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E-commerce

The Single Market places a world of opportunity at the fingertips of both consumers and companies. Yet in practice it is not always easy to make the most of these chances. Companies and consumers need to be aware of diverse issues such as VAT duties, consumer protection, data protection, cross-border payment systems etc. For consumers, having access to a wider range of goods and services at more competitive prices is a huge benefit of e-commerce. All too often, however, you are redirected to the website of your country of origin, youre not given access to all of the offers, your foreign bank card is refused, or delivery costs are too high, and you just dont know where to turn in case of problems. For cultural offerings such as films or music, what is on offer legally is often insufficient, and you are sometimes prevented from downloading films or music in another EU country. Why do these obstacles exist in a Single Market? What can be done to reduce them? After all, EU law already forbids discrimination based on nationality or country of residence, which should make cross-border purchases and payments easier and provide dispute resolution mechanisms. One example of persistent problems encountered with e-commerce transactions across the EU is that of delivery. The postage costs are often high, and how would you return a package if the product did not meet your needs? Wouldnt you like to pay less for delivery between two neighbouring countries, receive your packages quicker when you buy online, and be informed when your package is due to arrive? We would like to hear your ideas on these and other topics in order to improve EU policy. Another example of Internet activity to which EU protection extends is social media. For citizens across the EU, communicating with friends and family on social media is a part of daily life. Do you share thoughts, photos etc on online platforms? EU law exists to protect your private data from abusive use, as well as to protect individual liberties and ensure respect for the law. Are these the right laws in your view? Should the EU do more or less to offer protection to citizens on the Internet?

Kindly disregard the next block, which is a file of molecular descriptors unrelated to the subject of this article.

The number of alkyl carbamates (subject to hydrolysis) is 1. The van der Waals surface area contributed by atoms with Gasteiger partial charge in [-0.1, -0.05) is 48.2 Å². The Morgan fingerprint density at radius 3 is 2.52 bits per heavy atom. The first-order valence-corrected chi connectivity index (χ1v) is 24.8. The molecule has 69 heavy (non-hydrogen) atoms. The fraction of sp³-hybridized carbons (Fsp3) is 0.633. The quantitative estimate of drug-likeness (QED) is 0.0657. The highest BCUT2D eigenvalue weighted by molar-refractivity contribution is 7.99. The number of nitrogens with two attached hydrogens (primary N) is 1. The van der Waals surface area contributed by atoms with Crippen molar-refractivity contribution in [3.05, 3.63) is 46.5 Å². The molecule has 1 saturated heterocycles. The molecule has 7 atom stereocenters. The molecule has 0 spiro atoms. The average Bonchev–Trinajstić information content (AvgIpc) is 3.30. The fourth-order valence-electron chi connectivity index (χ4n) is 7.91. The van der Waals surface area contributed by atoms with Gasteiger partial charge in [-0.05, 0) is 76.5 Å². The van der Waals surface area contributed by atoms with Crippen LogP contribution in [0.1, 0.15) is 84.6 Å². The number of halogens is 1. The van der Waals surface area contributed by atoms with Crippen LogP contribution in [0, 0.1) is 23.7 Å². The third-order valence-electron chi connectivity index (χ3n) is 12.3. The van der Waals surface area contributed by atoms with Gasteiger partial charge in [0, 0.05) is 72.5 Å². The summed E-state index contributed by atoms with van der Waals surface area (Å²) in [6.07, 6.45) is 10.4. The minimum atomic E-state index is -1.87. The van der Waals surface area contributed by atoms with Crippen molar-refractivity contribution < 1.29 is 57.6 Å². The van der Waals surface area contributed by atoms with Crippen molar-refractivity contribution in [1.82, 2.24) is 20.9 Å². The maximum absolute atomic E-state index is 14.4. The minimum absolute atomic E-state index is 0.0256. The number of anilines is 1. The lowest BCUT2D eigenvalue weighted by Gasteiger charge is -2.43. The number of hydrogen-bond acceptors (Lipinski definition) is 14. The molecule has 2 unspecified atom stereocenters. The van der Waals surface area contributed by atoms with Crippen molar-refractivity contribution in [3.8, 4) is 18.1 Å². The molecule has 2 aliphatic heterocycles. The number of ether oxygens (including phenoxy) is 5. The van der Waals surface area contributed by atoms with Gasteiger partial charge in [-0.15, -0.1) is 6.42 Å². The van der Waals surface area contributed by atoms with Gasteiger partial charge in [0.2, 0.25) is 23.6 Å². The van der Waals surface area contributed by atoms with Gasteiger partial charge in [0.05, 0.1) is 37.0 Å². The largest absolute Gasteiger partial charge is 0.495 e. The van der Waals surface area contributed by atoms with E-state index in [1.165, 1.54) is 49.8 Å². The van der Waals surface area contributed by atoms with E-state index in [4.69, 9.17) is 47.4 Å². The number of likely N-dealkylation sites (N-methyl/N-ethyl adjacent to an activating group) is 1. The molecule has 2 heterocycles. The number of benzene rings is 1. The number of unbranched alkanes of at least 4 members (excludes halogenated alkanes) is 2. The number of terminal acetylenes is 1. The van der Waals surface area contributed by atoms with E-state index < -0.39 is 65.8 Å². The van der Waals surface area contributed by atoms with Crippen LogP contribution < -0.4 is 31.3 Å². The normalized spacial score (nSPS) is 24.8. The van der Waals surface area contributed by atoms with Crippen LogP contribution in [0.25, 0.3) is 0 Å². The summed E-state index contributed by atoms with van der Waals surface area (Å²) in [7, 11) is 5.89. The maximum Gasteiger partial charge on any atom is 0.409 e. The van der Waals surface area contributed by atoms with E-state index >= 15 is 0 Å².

Join in the debate on e-commerce between 14 and 16 October and have your voice heard.

Facts and figures: E-commerce


The EU is the second largest region, behind Asia, in terms of numbers of internet users, with more than 380 million users. 76 % of all EU households are connected to the internet. More than half of EU citizens access the internet at least once a day (53 %); a substantial minority (29 %) say that they never access the internet. A third of EU citizens do not have internet access at home, which could be a physical barrier to accessing content. Around half of internet users in the EU say they buy goods o services online (53 %), use social networks sites (52 %), or do online banking (48 %), while 20 % sell goods or services. Only 45 % of Single Market citizens have shopped online in the past year. Parcel deliveries to another EU country are on average twice as high as domestic benchmark prices, while for packets, which are part of letter mail, they are about 30 % higher. Most EU citizens do not feel very or at all well informed about the risks of cybercrime (59 %), while 38 % say they are very or fairly well informed. 12 % of internet users across the EU have experienced online fraud, and 8 % have experienced identity theft. 13 % have not been able to access online services because of cyber-attacks. 74 % of European see disclosing personal information as an increasing part of modern life. Just over a quarter of social network users (26 %) and even fewer online shoppers (18 %) feel in complete control of their data.